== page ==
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Becoming A Landlord

More people are now living alone, which means more people are renting accommodation. Also, the average age of first-time buyers is increasing. In response to these factors, wide ranges of mortgages are now available for people looking to invest in property to let. Buy-to-let mortgages offer homeowners the opportunity to purchase additional property that they can use to rent out to tenants. Many people use this additional investment as an extra income or as an asset for the future. So is buy-to-let right for you? We hope this guide helps you get the best return on your buy-to-let investment.

Why buy to let?

Over time, property can often offer a great return on investment. The home you purchased ten years ago is likely to have risen in value above the normal rate of inflation, with some places now fetching substantially more than their original value.

Owning more than one home, therefore, can be a worthwhile investment, and renting the property in the meantime helps make sure that you're able to keep up the repayments on your additional mortgage.

The trend towards renting rather than buying also means that you shouldn't have much trouble finding tenants. However, check beforehand that you're not purchasing a property in an area that already has more places to let than people looking to rent.

In addition, changes in the 1988 Housing Act have given landlords more power over troublesome tenants - a factor that has dissuaded many prospective landlords in the past - with the facility to evict repeat offenders now more easily available.

What you want out of it

Essentially, purchasing an additional property is an investment, which means you must decide whether you want to help that investment to grow or use it as an income.

If growth is your primary aim then city centre locations can offer high levels of return. However, the majority of rental property is concentrated in these areas and competition for tenants will be higher.

If you're looking to use your rental property as a mode of income, then suburban areas are worth greater consideration. Whilst properties will generally be cheaper and the rent lower, the relative returns are likely to be greater over the long term.

The Association of Residential Letting Agents (ARLA) estimate that, as a landlord, you should be able to claim gross rent equivalent to between 130% and 150% of the property's mortgage repayments (interest only).

Working with an agent

Once you have decided on a property, the next step is to find a letting agent to help you consider promising locations and draw up the relevant documentation.

Unless you intend to become a landlord on a full-time basis, developing a portfolio of properties and using them as your main income, it is likely that you'll also use the letting agent to find suitable tenants and collect rent.

Agents normally charge around 10%-15% of the agreed rent, depending on the level of responsibility they take. It is advisable to budget for this when you make your initial purchase and consider rent amounts.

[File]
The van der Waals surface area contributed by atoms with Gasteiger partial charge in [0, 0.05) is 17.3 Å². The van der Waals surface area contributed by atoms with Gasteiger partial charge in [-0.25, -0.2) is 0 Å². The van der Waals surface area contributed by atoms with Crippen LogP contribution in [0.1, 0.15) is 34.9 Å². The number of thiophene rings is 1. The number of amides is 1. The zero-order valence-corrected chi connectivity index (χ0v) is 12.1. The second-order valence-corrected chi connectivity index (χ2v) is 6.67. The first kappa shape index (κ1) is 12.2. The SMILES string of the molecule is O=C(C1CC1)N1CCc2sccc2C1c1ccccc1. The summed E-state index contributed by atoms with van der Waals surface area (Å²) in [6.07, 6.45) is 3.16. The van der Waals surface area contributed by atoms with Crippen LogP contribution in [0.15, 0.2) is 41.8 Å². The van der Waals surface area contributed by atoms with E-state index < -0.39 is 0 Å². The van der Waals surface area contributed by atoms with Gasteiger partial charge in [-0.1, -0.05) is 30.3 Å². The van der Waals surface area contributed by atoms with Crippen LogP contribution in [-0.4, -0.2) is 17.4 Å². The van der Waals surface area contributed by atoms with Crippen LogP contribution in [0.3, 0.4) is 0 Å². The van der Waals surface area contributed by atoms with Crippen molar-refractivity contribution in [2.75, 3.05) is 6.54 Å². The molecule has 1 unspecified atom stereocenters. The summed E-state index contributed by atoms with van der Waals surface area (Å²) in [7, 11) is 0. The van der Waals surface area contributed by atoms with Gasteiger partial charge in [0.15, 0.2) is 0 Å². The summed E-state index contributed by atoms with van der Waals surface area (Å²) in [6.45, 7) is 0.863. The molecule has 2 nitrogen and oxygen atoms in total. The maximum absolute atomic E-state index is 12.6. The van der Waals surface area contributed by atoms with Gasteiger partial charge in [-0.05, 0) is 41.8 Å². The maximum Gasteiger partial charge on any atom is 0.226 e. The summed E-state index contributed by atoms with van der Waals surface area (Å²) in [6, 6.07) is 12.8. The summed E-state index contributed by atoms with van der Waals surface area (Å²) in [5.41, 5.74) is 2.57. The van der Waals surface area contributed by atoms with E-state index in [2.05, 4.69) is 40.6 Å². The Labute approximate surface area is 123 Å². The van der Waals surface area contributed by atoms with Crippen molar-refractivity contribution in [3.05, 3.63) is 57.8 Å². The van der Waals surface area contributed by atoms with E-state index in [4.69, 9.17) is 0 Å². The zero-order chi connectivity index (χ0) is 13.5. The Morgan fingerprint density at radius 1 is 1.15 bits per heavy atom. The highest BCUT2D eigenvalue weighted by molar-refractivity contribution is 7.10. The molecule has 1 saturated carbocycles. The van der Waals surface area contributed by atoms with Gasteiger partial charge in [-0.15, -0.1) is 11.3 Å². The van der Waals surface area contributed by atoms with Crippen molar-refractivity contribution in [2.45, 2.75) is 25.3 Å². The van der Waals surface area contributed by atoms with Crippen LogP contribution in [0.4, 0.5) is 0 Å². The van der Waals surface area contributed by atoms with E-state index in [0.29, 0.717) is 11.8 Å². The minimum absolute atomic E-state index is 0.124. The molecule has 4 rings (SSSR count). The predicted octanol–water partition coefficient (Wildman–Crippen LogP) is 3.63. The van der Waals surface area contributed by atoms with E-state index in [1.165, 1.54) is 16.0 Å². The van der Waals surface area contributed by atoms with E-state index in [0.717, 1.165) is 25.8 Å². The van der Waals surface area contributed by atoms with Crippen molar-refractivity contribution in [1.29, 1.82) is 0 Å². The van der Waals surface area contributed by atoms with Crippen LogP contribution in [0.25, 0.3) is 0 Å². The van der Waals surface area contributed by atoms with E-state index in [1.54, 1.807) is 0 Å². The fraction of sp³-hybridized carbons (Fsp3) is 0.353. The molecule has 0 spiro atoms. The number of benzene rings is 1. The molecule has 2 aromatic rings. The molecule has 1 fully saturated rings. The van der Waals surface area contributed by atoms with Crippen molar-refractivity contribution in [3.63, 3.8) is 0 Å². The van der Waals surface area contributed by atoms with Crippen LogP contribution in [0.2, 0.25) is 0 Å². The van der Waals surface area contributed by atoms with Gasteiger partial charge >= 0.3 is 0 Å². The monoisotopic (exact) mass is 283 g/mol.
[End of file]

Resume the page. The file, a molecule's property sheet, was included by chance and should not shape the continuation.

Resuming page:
In order to keep yourself protected, you should find a letting agent who is a member of ARLA. As members, they must join a bonding scheme, which will protect not only your rent but also your tenants' deposits, should the agent misappropriate these funds.

Your responsibilities

Your daily responsibilities as a landlord will largely depend on the level of responsibility you agree with the letting agents. However, you still own the house, and you'll be responsible for its upkeep, as well as insurance on the building and any contents that you own.

You must also make sure that any gas or electrical equipment passes safety checks and complies with relevant regulations. Remember too, that maintenance costs, such as cleaning, gardening and your agent's commission can be offset against your tax.

Preparing for the risks

There is no doubt that buying a property to let can be a worthwhile investment option. However, it is important to remember that buy-to-let also comes with risks attached.

You need to make sure that you can fund the mortgage that the property demands. Whilst the rentals market is strong, you must still consider the possibility of having no tenants for any period of time, with mortgage payments still being required.

The state of your property is also worth careful consideration. Places that need renovation, or those in run-down areas, may be cheap to buy but they could be expensive to refurbish. In addition, when you look to sell the property in the future, you may not get the return on investment you expected.
The key to getting the most out of a buy-to-let property, as with most investments, is in long-term plans. Housing markets constantly fluctuate as the economy changes, but the trend has often been growth. By taking the right advice and making the right choices, the property you buy-to-let now should provide strong returns in the future.

 

All material on this website is provided for information only, and is not intended to form part of any offer or contract. Our policies and practices may change at any time without notice. Details of properties are provided from information received, and their accuracy cannot be guaranteed

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